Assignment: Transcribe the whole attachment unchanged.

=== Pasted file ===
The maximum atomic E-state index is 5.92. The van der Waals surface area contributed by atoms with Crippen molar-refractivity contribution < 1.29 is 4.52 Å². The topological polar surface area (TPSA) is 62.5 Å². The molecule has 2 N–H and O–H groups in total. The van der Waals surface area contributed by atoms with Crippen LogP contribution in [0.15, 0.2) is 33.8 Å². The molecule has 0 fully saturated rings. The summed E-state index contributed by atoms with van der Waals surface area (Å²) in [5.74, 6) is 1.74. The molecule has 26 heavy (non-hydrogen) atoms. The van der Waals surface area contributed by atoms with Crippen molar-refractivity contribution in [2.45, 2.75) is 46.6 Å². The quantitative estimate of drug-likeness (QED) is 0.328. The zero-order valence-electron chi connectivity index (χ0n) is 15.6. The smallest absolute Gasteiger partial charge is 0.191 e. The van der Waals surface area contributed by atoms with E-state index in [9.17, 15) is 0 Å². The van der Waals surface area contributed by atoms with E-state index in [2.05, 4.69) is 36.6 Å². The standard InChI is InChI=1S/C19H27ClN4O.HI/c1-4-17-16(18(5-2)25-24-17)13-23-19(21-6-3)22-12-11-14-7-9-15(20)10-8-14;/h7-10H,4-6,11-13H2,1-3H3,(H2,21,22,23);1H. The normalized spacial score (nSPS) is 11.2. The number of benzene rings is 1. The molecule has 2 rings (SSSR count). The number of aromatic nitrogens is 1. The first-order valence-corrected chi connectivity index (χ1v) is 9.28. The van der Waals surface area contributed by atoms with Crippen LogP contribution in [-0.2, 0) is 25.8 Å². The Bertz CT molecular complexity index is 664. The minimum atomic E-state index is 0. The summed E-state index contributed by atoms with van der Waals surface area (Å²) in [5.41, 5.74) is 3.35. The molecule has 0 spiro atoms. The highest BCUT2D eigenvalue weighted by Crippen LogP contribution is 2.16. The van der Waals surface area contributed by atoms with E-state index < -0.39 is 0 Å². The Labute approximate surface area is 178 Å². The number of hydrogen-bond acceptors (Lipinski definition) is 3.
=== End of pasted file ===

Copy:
The maximum atomic E-state index is 5.92. The van der Waals surface area contributed by atoms with Crippen molar-refractivity contribution < 1.29 is 4.52 Å². The topological polar surface area (TPSA) is 62.5 Å². The molecule has 2 N–H and O–H groups in total. The van der Waals surface area contributed by atoms with Crippen LogP contribution in [0.15, 0.2) is 33.8 Å². The molecule has 0 fully saturated rings. The summed E-state index contributed by atoms with van der Waals surface area (Å²) in [5.74, 6) is 1.74. The molecule has 26 heavy (non-hydrogen) atoms. The van der Waals surface area contributed by atoms with Crippen molar-refractivity contribution in [2.45, 2.75) is 46.6 Å². The quantitative estimate of drug-likeness (QED) is 0.328. The zero-order valence-electron chi connectivity index (χ0n) is 15.6. The smallest absolute Gasteiger partial charge is 0.191 e. The van der Waals surface area contributed by atoms with E-state index in [9.17, 15) is 0 Å². The van der Waals surface area contributed by atoms with E-state index in [2.05, 4.69) is 36.6 Å². The standard InChI is InChI=1S/C19H27ClN4O.HI/c1-4-17-16(18(5-2)25-24-17)13-23-19(21-6-3)22-12-11-14-7-9-15(20)10-8-14;/h7-10H,4-6,11-13H2,1-3H3,(H2,21,22,23);1H. The normalized spacial score (nSPS) is 11.2. The number of benzene rings is 1. The molecule has 2 rings (SSSR count). The number of aromatic nitrogens is 1. The first-order valence-corrected chi connectivity index (χ1v) is 9.28. The van der Waals surface area contributed by atoms with Crippen LogP contribution in [-0.2, 0) is 25.8 Å². The Bertz CT molecular complexity index is 664. The minimum atomic E-state index is 0. The summed E-state index contributed by atoms with van der Waals surface area (Å²) in [5.41, 5.74) is 3.35. The molecule has 0 spiro atoms. The highest BCUT2D eigenvalue weighted by Crippen LogP contribution is 2.16. The van der Waals surface area contributed by atoms with E-state index < -0.39 is 0 Å². The Labute approximate surface area is 178 Å². The number of hydrogen-bond acceptors (Lipinski definition) is 3.